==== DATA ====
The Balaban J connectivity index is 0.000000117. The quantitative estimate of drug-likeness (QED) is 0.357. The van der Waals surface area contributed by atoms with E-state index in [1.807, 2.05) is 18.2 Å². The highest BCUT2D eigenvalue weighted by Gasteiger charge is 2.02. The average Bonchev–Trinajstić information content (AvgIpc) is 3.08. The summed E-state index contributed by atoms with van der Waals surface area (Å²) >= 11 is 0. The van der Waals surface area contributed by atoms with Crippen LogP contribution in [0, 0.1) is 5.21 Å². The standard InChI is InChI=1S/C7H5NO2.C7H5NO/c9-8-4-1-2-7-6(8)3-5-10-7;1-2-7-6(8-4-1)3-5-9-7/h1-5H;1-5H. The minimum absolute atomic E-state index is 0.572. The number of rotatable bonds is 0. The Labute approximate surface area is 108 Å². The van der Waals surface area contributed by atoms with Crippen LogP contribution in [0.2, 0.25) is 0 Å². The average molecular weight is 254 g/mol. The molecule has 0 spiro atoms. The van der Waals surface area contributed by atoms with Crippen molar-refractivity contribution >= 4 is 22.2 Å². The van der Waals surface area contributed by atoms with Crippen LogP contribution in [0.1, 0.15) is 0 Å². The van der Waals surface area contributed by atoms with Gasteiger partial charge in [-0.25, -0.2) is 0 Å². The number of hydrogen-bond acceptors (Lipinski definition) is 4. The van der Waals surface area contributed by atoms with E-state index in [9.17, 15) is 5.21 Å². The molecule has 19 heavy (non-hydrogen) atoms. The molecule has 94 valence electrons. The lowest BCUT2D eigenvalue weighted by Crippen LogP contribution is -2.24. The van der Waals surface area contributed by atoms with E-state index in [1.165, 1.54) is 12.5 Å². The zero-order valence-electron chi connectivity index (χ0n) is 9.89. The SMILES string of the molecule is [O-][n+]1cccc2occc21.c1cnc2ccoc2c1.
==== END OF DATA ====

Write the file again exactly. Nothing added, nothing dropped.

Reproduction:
The Balaban J connectivity index is 0.000000117. The quantitative estimate of drug-likeness (QED) is 0.357. The van der Waals surface area contributed by atoms with E-state index in [1.807, 2.05) is 18.2 Å². The highest BCUT2D eigenvalue weighted by Gasteiger charge is 2.02. The average Bonchev–Trinajstić information content (AvgIpc) is 3.08. The summed E-state index contributed by atoms with van der Waals surface area (Å²) >= 11 is 0. The van der Waals surface area contributed by atoms with Crippen LogP contribution in [0, 0.1) is 5.21 Å². The standard InChI is InChI=1S/C7H5NO2.C7H5NO/c9-8-4-1-2-7-6(8)3-5-10-7;1-2-7-6(8-4-1)3-5-9-7/h1-5H;1-5H. The minimum absolute atomic E-state index is 0.572. The number of rotatable bonds is 0. The Labute approximate surface area is 108 Å². The van der Waals surface area contributed by atoms with Crippen LogP contribution in [0.2, 0.25) is 0 Å². The average molecular weight is 254 g/mol. The molecule has 0 spiro atoms. The van der Waals surface area contributed by atoms with Crippen molar-refractivity contribution >= 4 is 22.2 Å². The van der Waals surface area contributed by atoms with Crippen LogP contribution in [0.1, 0.15) is 0 Å². The van der Waals surface area contributed by atoms with Gasteiger partial charge in [-0.25, -0.2) is 0 Å². The number of hydrogen-bond acceptors (Lipinski definition) is 4. The van der Waals surface area contributed by atoms with E-state index in [9.17, 15) is 5.21 Å². The molecule has 19 heavy (non-hydrogen) atoms. The molecule has 94 valence electrons. The lowest BCUT2D eigenvalue weighted by Crippen LogP contribution is -2.24. The van der Waals surface area contributed by atoms with E-state index in [1.165, 1.54) is 12.5 Å². The zero-order valence-electron chi connectivity index (χ0n) is 9.89. The SMILES string of the molecule is [O-][n+]1cccc2occc21.c1cnc2ccoc2c1.